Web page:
On a Thursday evening this past May, Eliot Spitzer, hosting his now-cancelled CNN show, lobbed a chummy question to his studio guest Fareed Zakaria—an opinion columnist for The Washington Post, an editor-at-large for Time, a best-selling book author, and the host of Fareed Zakaria GPA, a weekly CNN show on foreign affairs. “Look, I read something in the paper this week,” Spitzer said. “It said that the president of the United States calls
you for wisdom and advice about issues around the world. So first, when he calls you, what does he say? ‘Hi Barack, calling for Fareed?’ ”
Zakaria helpfully responded: “Mostly it’s been face to face meetings, usually organized by Tom Donilon, the national security advisor. What I’m struck by though, honestly, Eliot, is how much time he is spending thinking about the issues of the Arab Spring It’s been a very thoughtful conversation, we’ll see where it goes.”
“I’m not going to ask you what you have said to the president,” Spitzer closed. “But it makes my heart warm that the president is calling you for wisdom and advice.”
On one level, there was nothing surprising about this exchange. Zakaria, “the most influential foreign-policy adviser of his generation,” as the Esquire quote on his website reads, has a well-established track record for offering private advice to high-level policymakers. “If a senator calls me up and asks me what should we do in Iraq, I’m happy to talk to him,” he told The New York Times back in 2006.
But let’s step back. Is it appropriate for a journalist, even an opinion columnist, to give confidential advice to a president? And what’s up with Obama seeking advice from scribes like Zakaria?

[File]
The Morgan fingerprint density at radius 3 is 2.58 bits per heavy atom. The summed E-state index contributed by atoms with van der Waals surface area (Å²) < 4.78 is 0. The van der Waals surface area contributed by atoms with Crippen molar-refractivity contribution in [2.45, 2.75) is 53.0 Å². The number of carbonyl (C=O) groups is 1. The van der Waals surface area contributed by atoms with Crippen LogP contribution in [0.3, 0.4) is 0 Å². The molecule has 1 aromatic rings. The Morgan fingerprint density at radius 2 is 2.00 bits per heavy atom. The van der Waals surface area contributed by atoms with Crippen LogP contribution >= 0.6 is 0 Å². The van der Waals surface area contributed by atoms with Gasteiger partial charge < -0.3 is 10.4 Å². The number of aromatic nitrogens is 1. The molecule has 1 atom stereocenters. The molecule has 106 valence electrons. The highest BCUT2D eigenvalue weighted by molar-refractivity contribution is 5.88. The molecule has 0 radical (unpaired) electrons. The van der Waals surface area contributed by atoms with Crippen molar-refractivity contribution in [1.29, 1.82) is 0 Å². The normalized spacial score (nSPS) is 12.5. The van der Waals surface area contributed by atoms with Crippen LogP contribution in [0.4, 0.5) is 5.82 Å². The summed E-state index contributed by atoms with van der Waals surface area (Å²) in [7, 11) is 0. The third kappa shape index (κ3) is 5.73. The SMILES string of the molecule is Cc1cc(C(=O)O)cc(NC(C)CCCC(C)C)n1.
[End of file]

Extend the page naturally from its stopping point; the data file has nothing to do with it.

These questions go to one of the murkiest corners of the media landscape—the rules and practices of political punditry. History suggests that punditry is a form of journalism that can be particularly ripe for manipulation by presidents with a natural interest in shaping opinion coverage to burnish their images and advance their goals. And Obama, it seems, for all his reputation for being somewhat aloof, is very much an actor in this game of courtship—with the pundits themselves, operating by their own personal codes of conduct, mostly willing to play along.
They shouldn’t always be.
The term pundit itself is appropriately exotic—it comes from the Sanskrit pandita, for “learned” person. The popular image of a pundit suggests a wide-bottomed sort, office thumb in mouth, conjuring political opinion from some ethereal cloud.
In fact, the best pundits do their own first-hand reporting, including visits to hot spots like war zones. Still, punditry long has been, and still is, a classic form of access journalism, with the most influential pundits scooping up valuable tidbits from high-level sources in Washington, with the president, of course, at the top of the pinnacle.
The most famous of the type was Walter Lippmann, renowned for his extensive involvements with a string of presidents from Woodrow Wilson to Lyndon Johnson. Lippmann had no compunction about offering them private advice, and neither did another bigwig syndicated columnist from the age, Joseph Alsop. At the Democrats’ 1960 convention, Alsop barged into nominee John F. Kennedy’s hotel suite to press the case for Johnson as the best pick for vice president. Alsop then, typically, filed a column on the VP choices facing Kennedy—without any mention of his own behind-the-scenes machinations. Nor was he above pulling punches in his column (written with his brother Stewart, for a time) to stay in the good graces of JFK, who supped on caviar and Moet & Chandon as a dinner guest at Joe’s Georgetown home.
For such writers, a dual role as private advisor in a presidential braintrust and tutor to the public at large was all part of a seamless web of responsibilities, borne as members of an elite establishment that regarded itself as the rightful steward of the nation. In certain respects, the era of the Lippmanns and Alsops is over—in this age of partisan polarization, the establishment is certainly not what it once was. And yet there remain the Zakarias of today—a “throwback,” says Evan Thomas, recently retired from nearly a quarter century at Newsweek, to the time “when journalists really were members of the establishment.”